Défi de L'Île de Montréal
128 km on inline skates
MJ Barrett skated the Défi in 2001. Almost a year later, with her memories of the event still vivid, she wrote the following:
I finished the event last year and wanted to share my experience with anyone who is considering doing it this year. I had a terrific time and am most thankful for the help I received from Rod Willmot and Robert Fortier and his wife. They were all very helpful to me as it was the first time I had ever entered any kind of race and the first time in Montreal. I am late getting this on Rod's web site, but felt compelled to do so because of the special attention and encouragement I was given by these folks.
Hopefully, my experience will encourage those that are thinking about it to get their registration in and travel arrangements made!
I had heard about the race a few years ago when I discovered that the Athens to Atlanta race was too dangerous (hills) for pleasure skaters which I consider myself to be. I love to roller blade but skate at a nice, leisurely pace so that I can enjoy the sun, wind on my skin, surroundings, etc. i.e. relatively slow. I was delighted at the idea of seeing Montreal and going there just to skate and could not find any other long races on this continent, anyway. I knew I had lots of stamina as I always chose distance over speed when I bladed.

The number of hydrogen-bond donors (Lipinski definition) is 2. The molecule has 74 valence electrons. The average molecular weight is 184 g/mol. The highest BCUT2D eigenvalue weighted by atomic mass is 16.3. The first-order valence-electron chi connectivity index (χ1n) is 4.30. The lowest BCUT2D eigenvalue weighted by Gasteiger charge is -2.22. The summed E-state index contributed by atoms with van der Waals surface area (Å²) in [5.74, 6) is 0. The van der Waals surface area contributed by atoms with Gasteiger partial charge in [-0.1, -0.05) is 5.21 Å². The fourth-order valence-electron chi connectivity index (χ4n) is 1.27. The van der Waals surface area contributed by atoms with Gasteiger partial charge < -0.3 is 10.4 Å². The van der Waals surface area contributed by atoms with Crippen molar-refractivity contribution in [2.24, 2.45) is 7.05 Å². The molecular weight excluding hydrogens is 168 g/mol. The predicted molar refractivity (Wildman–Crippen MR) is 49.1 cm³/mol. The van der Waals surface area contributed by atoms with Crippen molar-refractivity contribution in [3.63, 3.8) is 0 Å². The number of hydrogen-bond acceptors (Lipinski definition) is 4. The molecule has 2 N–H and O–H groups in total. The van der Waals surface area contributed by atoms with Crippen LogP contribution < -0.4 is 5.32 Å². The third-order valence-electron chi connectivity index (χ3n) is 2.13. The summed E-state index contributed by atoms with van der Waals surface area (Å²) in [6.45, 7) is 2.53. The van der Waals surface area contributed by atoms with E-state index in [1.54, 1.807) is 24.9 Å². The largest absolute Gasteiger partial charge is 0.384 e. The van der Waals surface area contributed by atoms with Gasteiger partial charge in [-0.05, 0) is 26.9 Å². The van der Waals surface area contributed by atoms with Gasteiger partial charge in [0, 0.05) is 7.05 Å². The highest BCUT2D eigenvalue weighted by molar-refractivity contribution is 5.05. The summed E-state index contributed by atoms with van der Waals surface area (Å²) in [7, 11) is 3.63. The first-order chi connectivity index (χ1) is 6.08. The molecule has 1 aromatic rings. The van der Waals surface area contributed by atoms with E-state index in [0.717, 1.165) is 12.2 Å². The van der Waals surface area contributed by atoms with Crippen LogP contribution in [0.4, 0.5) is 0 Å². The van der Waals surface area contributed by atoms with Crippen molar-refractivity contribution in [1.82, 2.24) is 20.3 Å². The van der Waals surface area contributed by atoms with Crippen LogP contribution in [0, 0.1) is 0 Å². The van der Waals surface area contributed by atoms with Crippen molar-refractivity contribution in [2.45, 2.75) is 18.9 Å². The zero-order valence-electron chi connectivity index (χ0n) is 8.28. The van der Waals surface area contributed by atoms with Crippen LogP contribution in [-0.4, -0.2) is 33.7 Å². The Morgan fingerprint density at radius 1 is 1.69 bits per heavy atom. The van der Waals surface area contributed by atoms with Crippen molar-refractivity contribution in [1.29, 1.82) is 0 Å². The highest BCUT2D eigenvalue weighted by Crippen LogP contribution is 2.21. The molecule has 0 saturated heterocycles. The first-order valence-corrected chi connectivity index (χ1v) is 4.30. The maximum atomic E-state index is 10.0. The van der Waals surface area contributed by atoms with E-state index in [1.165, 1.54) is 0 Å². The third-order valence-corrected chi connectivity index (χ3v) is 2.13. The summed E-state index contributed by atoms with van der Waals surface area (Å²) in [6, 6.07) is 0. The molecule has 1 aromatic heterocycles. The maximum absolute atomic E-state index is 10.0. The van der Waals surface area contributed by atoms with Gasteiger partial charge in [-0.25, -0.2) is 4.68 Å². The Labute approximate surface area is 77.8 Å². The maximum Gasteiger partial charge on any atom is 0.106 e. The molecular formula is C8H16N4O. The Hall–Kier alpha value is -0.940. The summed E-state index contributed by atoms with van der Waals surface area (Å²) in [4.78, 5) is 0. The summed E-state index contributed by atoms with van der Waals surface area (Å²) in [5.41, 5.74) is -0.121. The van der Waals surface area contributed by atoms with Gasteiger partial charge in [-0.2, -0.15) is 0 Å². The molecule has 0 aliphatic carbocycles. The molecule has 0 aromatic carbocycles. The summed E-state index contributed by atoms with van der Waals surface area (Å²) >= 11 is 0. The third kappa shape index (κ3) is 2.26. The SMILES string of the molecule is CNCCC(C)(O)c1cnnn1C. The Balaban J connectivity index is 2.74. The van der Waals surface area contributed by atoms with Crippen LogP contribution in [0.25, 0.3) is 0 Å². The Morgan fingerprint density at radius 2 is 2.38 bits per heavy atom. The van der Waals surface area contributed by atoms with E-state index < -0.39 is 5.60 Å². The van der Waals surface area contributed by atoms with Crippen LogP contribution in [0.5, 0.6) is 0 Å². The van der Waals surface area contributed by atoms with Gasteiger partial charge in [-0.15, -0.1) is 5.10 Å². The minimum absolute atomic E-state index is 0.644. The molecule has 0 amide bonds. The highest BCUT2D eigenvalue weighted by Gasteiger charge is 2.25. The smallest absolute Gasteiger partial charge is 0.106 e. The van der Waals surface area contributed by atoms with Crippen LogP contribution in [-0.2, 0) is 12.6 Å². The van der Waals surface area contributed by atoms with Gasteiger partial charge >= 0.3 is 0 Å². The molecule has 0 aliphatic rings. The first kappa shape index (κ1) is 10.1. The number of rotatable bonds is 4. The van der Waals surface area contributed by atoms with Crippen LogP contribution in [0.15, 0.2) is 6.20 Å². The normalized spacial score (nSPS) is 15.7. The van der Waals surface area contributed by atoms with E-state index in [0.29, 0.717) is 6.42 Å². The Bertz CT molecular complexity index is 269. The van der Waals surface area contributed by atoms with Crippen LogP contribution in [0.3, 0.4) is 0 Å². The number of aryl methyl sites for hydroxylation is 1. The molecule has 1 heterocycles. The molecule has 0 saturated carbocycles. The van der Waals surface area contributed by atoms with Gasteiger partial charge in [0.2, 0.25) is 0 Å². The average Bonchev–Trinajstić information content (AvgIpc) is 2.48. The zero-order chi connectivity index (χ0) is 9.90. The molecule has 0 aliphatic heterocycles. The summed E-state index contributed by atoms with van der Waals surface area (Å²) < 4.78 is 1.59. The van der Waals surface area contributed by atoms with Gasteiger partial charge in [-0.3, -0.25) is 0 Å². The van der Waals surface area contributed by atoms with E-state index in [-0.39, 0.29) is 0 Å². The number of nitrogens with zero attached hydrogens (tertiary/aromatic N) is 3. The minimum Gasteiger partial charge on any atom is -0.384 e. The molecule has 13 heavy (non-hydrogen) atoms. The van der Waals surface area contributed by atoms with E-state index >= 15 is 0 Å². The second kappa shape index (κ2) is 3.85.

Never mind that I have terrible technique i.e. I blade as if I was a sailboat -- not low and tucked like the professionals. Being a 45 year old woman that had started blading a few years ago, I had never worried about technique as I wanted the harder work out. If I got more efficient, I would just need to blade more, right? I was already putting in one to two hours every few days blading just for fun so to add more miles a couple of days a week to train did not seem like a big thing. I was training in 105-110 degree F temperatures in Phoenix to build up stamina and was doing fine with it according to all the training tips I could find. I would blade every other day from 20 to 30 miles with up to 50 miles once a week so I was pretty confident I could at least finish the race which was my goal. I wanted to take lessons on technique but figured it was too late for them to make much difference for this year anyway.
What better race to start with than the Défi de Montréal on October 20, 2001. I had never bladed with groups, let alone in any type of organized race, so I thought this would be a good one to learn from as the emphasis is not on it being a race.
Of course, most of what I learned was what not to do...